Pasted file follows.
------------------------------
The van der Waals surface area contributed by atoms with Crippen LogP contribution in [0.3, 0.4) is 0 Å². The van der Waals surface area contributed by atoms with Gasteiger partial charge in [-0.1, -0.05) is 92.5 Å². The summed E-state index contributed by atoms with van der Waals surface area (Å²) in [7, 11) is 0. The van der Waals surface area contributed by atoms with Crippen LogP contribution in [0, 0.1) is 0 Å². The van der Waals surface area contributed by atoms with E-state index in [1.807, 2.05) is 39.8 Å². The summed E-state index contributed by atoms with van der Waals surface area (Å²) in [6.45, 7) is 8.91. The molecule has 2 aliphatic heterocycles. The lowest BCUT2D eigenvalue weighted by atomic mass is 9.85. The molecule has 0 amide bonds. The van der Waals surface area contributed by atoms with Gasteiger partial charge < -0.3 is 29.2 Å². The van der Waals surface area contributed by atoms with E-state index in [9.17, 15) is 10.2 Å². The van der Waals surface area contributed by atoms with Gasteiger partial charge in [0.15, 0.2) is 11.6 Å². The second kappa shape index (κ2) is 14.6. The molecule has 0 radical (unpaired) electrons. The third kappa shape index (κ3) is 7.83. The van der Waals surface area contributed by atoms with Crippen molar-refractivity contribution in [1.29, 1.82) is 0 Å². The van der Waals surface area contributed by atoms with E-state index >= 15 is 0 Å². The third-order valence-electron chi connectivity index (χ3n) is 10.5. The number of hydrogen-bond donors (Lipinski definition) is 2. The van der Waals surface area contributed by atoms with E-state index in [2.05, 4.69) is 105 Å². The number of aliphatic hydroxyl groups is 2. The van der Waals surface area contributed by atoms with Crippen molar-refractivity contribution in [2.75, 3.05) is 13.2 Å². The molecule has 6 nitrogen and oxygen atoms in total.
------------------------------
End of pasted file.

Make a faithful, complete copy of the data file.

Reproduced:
The van der Waals surface area contributed by atoms with Crippen LogP contribution in [0.3, 0.4) is 0 Å². The van der Waals surface area contributed by atoms with Gasteiger partial charge in [-0.1, -0.05) is 92.5 Å². The summed E-state index contributed by atoms with van der Waals surface area (Å²) in [7, 11) is 0. The van der Waals surface area contributed by atoms with Crippen LogP contribution in [0, 0.1) is 0 Å². The van der Waals surface area contributed by atoms with E-state index in [1.807, 2.05) is 39.8 Å². The summed E-state index contributed by atoms with van der Waals surface area (Å²) in [6.45, 7) is 8.91. The molecule has 2 aliphatic heterocycles. The lowest BCUT2D eigenvalue weighted by atomic mass is 9.85. The molecule has 0 amide bonds. The van der Waals surface area contributed by atoms with Gasteiger partial charge < -0.3 is 29.2 Å². The van der Waals surface area contributed by atoms with E-state index in [9.17, 15) is 10.2 Å². The van der Waals surface area contributed by atoms with Gasteiger partial charge in [0.15, 0.2) is 11.6 Å². The second kappa shape index (κ2) is 14.6. The molecule has 0 radical (unpaired) electrons. The third kappa shape index (κ3) is 7.83. The van der Waals surface area contributed by atoms with Crippen molar-refractivity contribution in [1.29, 1.82) is 0 Å². The van der Waals surface area contributed by atoms with E-state index >= 15 is 0 Å². The third-order valence-electron chi connectivity index (χ3n) is 10.5. The number of hydrogen-bond donors (Lipinski definition) is 2. The van der Waals surface area contributed by atoms with E-state index in [2.05, 4.69) is 105 Å². The number of aliphatic hydroxyl groups is 2. The van der Waals surface area contributed by atoms with Crippen molar-refractivity contribution in [2.75, 3.05) is 13.2 Å². The molecule has 6 nitrogen and oxygen atoms in total.